Published on 2024-01-09

A few days ago a Real Person reached out to me in response to something I published last year on my gemlog (if you're reading this, hi!!) and said something that really got me thinking. It was in response to this article:

Studying computer science at the end of the world

Revisiting that article, I guess my "thesis," if I had one, is that the value a CS degree, and subsequently, most of what I was envisioning for my future at the time, was deeply in question due to climate change. The central problem being that computer science tends to be a field that looks forward to the future, and the more I learn about this world, the less convinced I am that the computer scientist's future exists.

As I understood it, they had the opposite problem: Their field tends to look backwards; a discipline that investigates a world that may soon cease to exist.

I was reminded of a story I once read. I thought it was in Italo Calvino's "If on a winter's night a traveller," but I revisited that book this evening in preparation for writing this article and I couldn't find it. Maybe I just made it up, or maybe it's in some other book I read a really long time ago. And for that matter, I can feel myself inserting more details every time I try to recite it. But anyway, it went something like this:

There was a man. I don't think he was given a name. He worked as a researcher and professor of literature at a small university. He specialized in the literature of a culture that existed in a country that existed for less than a century, between the fall of one of the vestiges of medieval Europe kingdoms and the country's later absorption into the Soviet Union. During its brief existence, this country and its culture had a rich literary tradition which the professor really loved.

However, there hadn't been a substantial effort to preserve the culture's literature. Most of what remained existed at this university for study by the professor and his dwindling colleagues. Fewer students were taking his courses each year. There was no interest in protecting the cultural heritage of this people who were completely lost to time.

I don't really remember if the story had a "point." It might have just been a sort of atmospheric, slice of life thing. What actually stuck with me was the feeling of claustrophobia I got from his situation. The professor was virtually the last bastion of this culture. This culture, whose lingering memory would soon be devoured by time, just as its people were. You could really sense that the professor and his few colleagues could feel the absolute limits of their passion's existence. It would die with them, disappearing forever.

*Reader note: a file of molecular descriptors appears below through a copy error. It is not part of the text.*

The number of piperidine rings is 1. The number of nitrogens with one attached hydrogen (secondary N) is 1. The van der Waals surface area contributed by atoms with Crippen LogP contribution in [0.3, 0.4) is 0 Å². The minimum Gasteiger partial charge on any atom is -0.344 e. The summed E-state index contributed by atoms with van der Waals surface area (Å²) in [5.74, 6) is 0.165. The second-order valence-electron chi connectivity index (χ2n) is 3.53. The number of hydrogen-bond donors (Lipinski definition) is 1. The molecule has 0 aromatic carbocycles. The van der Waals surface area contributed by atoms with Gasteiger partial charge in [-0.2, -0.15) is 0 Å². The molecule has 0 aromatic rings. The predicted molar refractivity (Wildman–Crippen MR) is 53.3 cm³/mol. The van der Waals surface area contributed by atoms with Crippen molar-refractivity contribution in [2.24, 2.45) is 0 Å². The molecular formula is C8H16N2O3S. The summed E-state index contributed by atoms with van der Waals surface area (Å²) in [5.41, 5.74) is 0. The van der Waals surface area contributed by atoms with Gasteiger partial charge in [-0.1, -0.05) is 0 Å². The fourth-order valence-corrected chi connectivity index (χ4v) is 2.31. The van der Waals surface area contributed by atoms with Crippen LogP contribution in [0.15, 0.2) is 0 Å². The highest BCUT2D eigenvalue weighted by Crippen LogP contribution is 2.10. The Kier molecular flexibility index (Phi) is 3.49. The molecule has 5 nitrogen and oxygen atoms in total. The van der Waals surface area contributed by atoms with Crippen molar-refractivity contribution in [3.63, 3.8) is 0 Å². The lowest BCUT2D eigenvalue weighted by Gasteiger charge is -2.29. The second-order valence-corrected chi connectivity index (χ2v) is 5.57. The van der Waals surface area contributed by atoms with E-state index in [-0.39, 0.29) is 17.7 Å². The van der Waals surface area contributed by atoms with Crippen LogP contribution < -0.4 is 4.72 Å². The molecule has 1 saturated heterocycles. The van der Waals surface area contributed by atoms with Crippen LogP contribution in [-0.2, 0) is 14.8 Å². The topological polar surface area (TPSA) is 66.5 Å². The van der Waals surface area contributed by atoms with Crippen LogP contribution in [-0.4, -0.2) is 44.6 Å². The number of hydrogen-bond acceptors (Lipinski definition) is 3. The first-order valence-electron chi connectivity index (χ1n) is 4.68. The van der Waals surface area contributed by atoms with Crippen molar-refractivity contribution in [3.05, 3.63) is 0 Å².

I think I now understand why this somewhat aimless story stuck with me all these years. It describes something very particular I find myself feeling quite often. One that I don't really have the language to describe.

It's the feeling you get when experiencing an outcome that:

  • was not avoided at great expense to you
  • could have been avoided, but was not, in large part due to forces larger than you
  • asks of you to be steadfast, or stoic, or otherwise unaffected
  • often reflects a much larger problem; one so large that you feel hopeless in the face of it
  • perhaps should have always been expected, even if you had hope that it wouldn't come to be

Maybe this feels familiar to you. I don't know exactly how to describe what it feels like. It makes me feel empty. Gutted.

The word I've used in the past to describe it is "foreordination." It's not perfect, but I think the idea such an outcome is "ordained" suggests that the decision comes from a "higher power." That it is "foreordained" indicates that on some level, it was always going to be the way it is. Personally, I have this intuitive idea, however toxic it may be, that we should naturally be at peace with things that were always destined to be; to refuse, or to be upset, is a larger reflection on you than it is on the forces that lead things to be the way they are.

This, of course, is absolutely untrue, but in practice, this is often how I feel expected to act: to be steadfast, stoic, unaffected.

This, I think, was the world the professor lived in. Everything he cared about was fated to disappear. The world he lived in fundamentally did not care about this people he loved; they had no desire to learn their lessons. To most normal people, they were an inconsequential blip in the complicated history of Europe, existing only in the negative space between two great empires.

This is the part where I should probably recognize that this is bad, and suggest something better: some way around it, or something to do about it. I don't really have anything to offer, unfortunately. There are still many forces I feel powerless to face in life, and they have all sorts of consequences that, for the most part, I just have to live with.

If nothing else, I think there is a lot of value in giving these things language. A lot of my writing is just that, I think. I don't try to write "arguments" very often. When I do, I usually focus more on making light of some unique perspective, rather than trying to persuade people to believe anything in particular.

What matters to me the most, I feel, is creating a context where these things that otherwise might not make sense, can feel real in a meaningful way.

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